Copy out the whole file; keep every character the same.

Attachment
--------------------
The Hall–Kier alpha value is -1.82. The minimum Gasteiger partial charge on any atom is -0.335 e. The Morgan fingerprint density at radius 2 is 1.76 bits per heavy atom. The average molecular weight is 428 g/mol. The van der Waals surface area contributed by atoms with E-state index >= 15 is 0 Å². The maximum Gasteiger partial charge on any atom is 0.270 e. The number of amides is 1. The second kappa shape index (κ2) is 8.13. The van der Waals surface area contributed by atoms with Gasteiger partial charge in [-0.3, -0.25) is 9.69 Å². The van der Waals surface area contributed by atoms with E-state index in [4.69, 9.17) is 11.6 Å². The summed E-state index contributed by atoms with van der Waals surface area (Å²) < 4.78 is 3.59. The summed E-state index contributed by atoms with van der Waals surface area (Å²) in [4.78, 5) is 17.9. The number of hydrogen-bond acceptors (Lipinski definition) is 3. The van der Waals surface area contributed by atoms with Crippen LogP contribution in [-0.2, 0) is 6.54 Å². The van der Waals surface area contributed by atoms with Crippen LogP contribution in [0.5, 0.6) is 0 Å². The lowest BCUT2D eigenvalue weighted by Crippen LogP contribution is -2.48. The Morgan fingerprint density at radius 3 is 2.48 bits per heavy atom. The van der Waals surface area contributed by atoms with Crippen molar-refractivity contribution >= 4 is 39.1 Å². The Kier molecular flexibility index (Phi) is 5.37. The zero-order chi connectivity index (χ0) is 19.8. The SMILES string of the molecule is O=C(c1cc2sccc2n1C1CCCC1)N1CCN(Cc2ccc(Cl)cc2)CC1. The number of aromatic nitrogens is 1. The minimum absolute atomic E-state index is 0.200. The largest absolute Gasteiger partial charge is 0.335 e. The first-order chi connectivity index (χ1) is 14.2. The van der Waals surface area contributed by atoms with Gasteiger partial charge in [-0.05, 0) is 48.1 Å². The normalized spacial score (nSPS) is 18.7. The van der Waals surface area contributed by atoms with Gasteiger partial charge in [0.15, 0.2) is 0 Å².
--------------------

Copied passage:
The Hall–Kier alpha value is -1.82. The minimum Gasteiger partial charge on any atom is -0.335 e. The Morgan fingerprint density at radius 2 is 1.76 bits per heavy atom. The average molecular weight is 428 g/mol. The van der Waals surface area contributed by atoms with E-state index >= 15 is 0 Å². The maximum Gasteiger partial charge on any atom is 0.270 e. The number of amides is 1. The second kappa shape index (κ2) is 8.13. The van der Waals surface area contributed by atoms with Gasteiger partial charge in [-0.3, -0.25) is 9.69 Å². The van der Waals surface area contributed by atoms with E-state index in [4.69, 9.17) is 11.6 Å². The summed E-state index contributed by atoms with van der Waals surface area (Å²) < 4.78 is 3.59. The summed E-state index contributed by atoms with van der Waals surface area (Å²) in [4.78, 5) is 17.9. The number of hydrogen-bond acceptors (Lipinski definition) is 3. The van der Waals surface area contributed by atoms with Crippen LogP contribution in [-0.2, 0) is 6.54 Å². The van der Waals surface area contributed by atoms with Crippen LogP contribution in [0.5, 0.6) is 0 Å². The lowest BCUT2D eigenvalue weighted by Crippen LogP contribution is -2.48. The Morgan fingerprint density at radius 3 is 2.48 bits per heavy atom. The van der Waals surface area contributed by atoms with Crippen molar-refractivity contribution >= 4 is 39.1 Å². The Kier molecular flexibility index (Phi) is 5.37. The zero-order chi connectivity index (χ0) is 19.8. The SMILES string of the molecule is O=C(c1cc2sccc2n1C1CCCC1)N1CCN(Cc2ccc(Cl)cc2)CC1. The number of aromatic nitrogens is 1. The minimum absolute atomic E-state index is 0.200. The largest absolute Gasteiger partial charge is 0.335 e. The first-order chi connectivity index (χ1) is 14.2. The van der Waals surface area contributed by atoms with Gasteiger partial charge in [-0.05, 0) is 48.1 Å². The normalized spacial score (nSPS) is 18.7. The van der Waals surface area contributed by atoms with Gasteiger partial charge in [0.15, 0.2) is 0 Å².